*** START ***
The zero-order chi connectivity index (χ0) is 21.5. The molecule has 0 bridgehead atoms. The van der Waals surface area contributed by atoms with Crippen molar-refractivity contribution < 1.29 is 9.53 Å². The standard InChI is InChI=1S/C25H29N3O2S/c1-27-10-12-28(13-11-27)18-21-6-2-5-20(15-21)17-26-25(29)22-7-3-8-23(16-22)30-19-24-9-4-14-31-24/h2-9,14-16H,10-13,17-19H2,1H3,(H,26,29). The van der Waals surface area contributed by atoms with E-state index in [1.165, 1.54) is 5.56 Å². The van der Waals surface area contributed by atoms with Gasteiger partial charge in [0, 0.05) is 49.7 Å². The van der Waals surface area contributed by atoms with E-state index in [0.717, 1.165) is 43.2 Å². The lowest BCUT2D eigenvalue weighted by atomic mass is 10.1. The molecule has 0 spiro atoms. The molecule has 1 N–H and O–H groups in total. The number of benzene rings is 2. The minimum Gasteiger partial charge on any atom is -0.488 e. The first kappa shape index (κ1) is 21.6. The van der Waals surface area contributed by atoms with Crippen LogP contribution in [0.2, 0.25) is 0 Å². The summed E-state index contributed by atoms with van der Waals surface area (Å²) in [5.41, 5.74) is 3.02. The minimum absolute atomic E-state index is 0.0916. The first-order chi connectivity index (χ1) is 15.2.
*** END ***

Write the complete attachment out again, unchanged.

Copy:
The zero-order chi connectivity index (χ0) is 21.5. The molecule has 0 bridgehead atoms. The van der Waals surface area contributed by atoms with Crippen molar-refractivity contribution < 1.29 is 9.53 Å². The standard InChI is InChI=1S/C25H29N3O2S/c1-27-10-12-28(13-11-27)18-21-6-2-5-20(15-21)17-26-25(29)22-7-3-8-23(16-22)30-19-24-9-4-14-31-24/h2-9,14-16H,10-13,17-19H2,1H3,(H,26,29). The van der Waals surface area contributed by atoms with E-state index in [1.165, 1.54) is 5.56 Å². The van der Waals surface area contributed by atoms with Gasteiger partial charge in [0, 0.05) is 49.7 Å². The van der Waals surface area contributed by atoms with E-state index in [0.717, 1.165) is 43.2 Å². The lowest BCUT2D eigenvalue weighted by atomic mass is 10.1. The molecule has 0 spiro atoms. The molecule has 1 N–H and O–H groups in total. The number of benzene rings is 2. The minimum Gasteiger partial charge on any atom is -0.488 e. The first kappa shape index (κ1) is 21.6. The van der Waals surface area contributed by atoms with Crippen LogP contribution in [0.2, 0.25) is 0 Å². The summed E-state index contributed by atoms with van der Waals surface area (Å²) in [5.41, 5.74) is 3.02. The minimum absolute atomic E-state index is 0.0916. The first-order chi connectivity index (χ1) is 15.2.